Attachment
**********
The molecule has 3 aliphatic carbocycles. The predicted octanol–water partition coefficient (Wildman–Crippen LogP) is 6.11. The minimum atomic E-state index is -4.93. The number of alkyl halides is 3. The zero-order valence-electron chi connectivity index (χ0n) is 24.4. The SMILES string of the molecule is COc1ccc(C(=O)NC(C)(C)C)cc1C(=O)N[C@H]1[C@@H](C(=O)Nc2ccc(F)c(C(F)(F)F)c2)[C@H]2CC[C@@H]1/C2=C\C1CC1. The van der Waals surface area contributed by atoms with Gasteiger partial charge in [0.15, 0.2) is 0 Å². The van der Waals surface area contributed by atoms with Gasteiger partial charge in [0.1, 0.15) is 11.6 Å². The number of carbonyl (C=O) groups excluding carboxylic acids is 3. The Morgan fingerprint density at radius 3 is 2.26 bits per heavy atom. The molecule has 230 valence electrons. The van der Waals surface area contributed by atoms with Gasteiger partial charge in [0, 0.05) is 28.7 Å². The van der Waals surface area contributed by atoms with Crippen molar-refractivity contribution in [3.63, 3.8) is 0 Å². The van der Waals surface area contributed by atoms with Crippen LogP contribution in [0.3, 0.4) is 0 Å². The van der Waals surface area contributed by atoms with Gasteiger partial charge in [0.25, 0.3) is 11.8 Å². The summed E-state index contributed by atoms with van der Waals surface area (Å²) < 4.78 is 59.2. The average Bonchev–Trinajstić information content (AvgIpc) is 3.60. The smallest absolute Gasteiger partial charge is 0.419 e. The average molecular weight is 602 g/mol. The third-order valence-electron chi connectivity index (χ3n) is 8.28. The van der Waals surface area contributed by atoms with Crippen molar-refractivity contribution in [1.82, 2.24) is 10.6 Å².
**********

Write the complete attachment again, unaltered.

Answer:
The molecule has 3 aliphatic carbocycles. The predicted octanol–water partition coefficient (Wildman–Crippen LogP) is 6.11. The minimum atomic E-state index is -4.93. The number of alkyl halides is 3. The zero-order valence-electron chi connectivity index (χ0n) is 24.4. The SMILES string of the molecule is COc1ccc(C(=O)NC(C)(C)C)cc1C(=O)N[C@H]1[C@@H](C(=O)Nc2ccc(F)c(C(F)(F)F)c2)[C@H]2CC[C@@H]1/C2=C\C1CC1. The van der Waals surface area contributed by atoms with Gasteiger partial charge in [0.15, 0.2) is 0 Å². The van der Waals surface area contributed by atoms with Gasteiger partial charge in [0.1, 0.15) is 11.6 Å². The number of carbonyl (C=O) groups excluding carboxylic acids is 3. The Morgan fingerprint density at radius 3 is 2.26 bits per heavy atom. The molecule has 230 valence electrons. The van der Waals surface area contributed by atoms with Gasteiger partial charge in [0, 0.05) is 28.7 Å². The van der Waals surface area contributed by atoms with Crippen molar-refractivity contribution in [3.63, 3.8) is 0 Å². The van der Waals surface area contributed by atoms with Crippen LogP contribution in [0.3, 0.4) is 0 Å². The van der Waals surface area contributed by atoms with Gasteiger partial charge in [0.25, 0.3) is 11.8 Å². The summed E-state index contributed by atoms with van der Waals surface area (Å²) < 4.78 is 59.2. The average Bonchev–Trinajstić information content (AvgIpc) is 3.60. The smallest absolute Gasteiger partial charge is 0.419 e. The average molecular weight is 602 g/mol. The third-order valence-electron chi connectivity index (χ3n) is 8.28. The van der Waals surface area contributed by atoms with Crippen molar-refractivity contribution in [1.82, 2.24) is 10.6 Å².